• Speak audibly and clearly. This will ensure that you are heard— both in the sense of “sound” as well as in the sense of “acknowledged”.
  • Be polite and respectful. This does not mean to be quiet and let others speak; it does mean you should listen well, acknowledge different opinions, and practice using more “diplomatic” language. It also means you should be aware of your body language; sometimes, what might seem to you like natural gestures might be perceived as aggressive by others in the group.
  • If you need to interrupt, be as polite and discrete as possible. Do not refrain entirely from interrupting other applicants in the discussion; sometimes, an interruption is necessary to give others an opportunity to speak, or to help bring the topic back on task.
  • Periodically summarize and consolidate the points which have emerged. This will help the group to maintain focus. When summarizing the overall discussion, do not merely restate the points you made in the group discussion; try to synthesize the views presented, highlight the areas of agreement and disagreement, and present the conclusions that the group arrived at.
  • Do not merely repeat what others have said; this is an ineffective use of time and does not demonstrate critical-thinking skills. However, do use what others have said to try to develop consensus within the group.
  • Being a leader is not merely facilitating the discussion. You should not find yourself at the end of the discussion realizing that all you have done so far is coordinated the discussion. Be sure that your opinions are also heard.

Going Further

Activities

  • Form a peer-group to practice group discussions. Gather discussion topics from websites, from your course materials, or from discussions with your faculty or your colleagues. Read working papers and similar materials to identify potential cases for discussions and rotate the responsibility within your peer group for facilitating the case discussion.
  • Develop your own detailed assessment rubric for a group discussion. For each evaluation component, describe the specific behavior you expect to see—simply noting that “4 = good” and “1 = poor” is insufficient since these terms are subjective. Explain your rubric to someone else, and try to use your rubric to evaluate group discussions. This will not only give you additional clarity on the desired behavior of group discussion participants; it will also help you understand how to ensure consistency in evaluation across diverse evaluators.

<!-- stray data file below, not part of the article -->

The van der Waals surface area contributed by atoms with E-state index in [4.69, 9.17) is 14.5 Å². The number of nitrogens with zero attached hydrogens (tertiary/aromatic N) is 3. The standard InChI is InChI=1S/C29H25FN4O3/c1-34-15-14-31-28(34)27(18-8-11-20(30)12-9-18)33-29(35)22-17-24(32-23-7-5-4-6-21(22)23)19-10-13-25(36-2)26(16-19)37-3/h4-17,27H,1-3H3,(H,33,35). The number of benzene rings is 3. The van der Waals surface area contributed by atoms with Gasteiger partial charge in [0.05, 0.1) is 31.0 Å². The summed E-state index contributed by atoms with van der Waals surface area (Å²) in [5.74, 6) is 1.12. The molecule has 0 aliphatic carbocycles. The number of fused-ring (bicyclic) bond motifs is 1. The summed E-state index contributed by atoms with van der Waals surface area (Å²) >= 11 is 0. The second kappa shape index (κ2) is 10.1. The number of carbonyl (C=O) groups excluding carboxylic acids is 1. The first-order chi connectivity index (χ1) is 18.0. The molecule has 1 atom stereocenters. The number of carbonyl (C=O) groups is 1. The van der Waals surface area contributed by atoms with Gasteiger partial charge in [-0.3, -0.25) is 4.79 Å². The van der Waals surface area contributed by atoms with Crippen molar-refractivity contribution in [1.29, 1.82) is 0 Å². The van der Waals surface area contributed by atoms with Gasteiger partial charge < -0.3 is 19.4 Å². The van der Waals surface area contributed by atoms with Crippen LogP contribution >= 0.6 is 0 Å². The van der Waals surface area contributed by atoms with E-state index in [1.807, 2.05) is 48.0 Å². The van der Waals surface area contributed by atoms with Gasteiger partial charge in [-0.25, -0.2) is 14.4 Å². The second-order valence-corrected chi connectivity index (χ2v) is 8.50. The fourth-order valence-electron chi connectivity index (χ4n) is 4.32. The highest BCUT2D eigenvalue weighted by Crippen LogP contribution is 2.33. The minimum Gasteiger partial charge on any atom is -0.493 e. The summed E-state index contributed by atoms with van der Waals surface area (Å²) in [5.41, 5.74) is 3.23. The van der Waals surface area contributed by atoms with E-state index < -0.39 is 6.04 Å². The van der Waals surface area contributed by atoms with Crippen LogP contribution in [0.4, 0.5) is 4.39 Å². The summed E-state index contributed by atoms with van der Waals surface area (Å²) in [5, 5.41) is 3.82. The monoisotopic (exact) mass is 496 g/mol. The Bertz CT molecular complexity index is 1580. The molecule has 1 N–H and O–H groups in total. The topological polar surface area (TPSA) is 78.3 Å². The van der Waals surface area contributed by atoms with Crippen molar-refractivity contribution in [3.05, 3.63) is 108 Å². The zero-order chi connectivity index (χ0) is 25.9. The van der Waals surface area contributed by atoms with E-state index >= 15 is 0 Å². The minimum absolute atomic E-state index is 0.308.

• Find some video or audio recordings of debates and listen to the language being used. Although a debate is considerably different from a group discussion, a good debate will introduce you to different ways of presenting arguments and counter arguments while using polite and respectful language.
  • Join some online discussion boards or get into the practice of commenting on blogs. Although this is a written activity, it will help improve some of your skills in discussion, persuasion, argumentation, and logic. Because such discussions are asynchronous, you have better opportunities to plan your responses. Additionally, you will be exposed to more information, making it easier for you to participate in group discussions in the future.

Example Topics

Discussion prompts come in many forms. In the following three prompts, some background information is given to the participants. However, in some cases, the discussion prompt might be a single sentence, or even a photograph.

Office Productivity

You are a team leader and are responsible for managing a five-member office staff. Your job profile also requires you to travel quite often, so you are not able to (nor do you desire to) micromanage your team. You have good relationships with all of your colleagues, many of whom see you not only as a professional, but also as a friend.

However, productivity has been decreasing in your location recently, and you have come to learn some interesting news. For example, you've found out that, on days when it is known that you'll not be coming to the office, attendance is very low, or your team members show up whenever they feel like coming to the office. One of your friends had come to visit you at work one day when you were out in the field and found your whole team sitting around a laptop in the conference room watching a movie.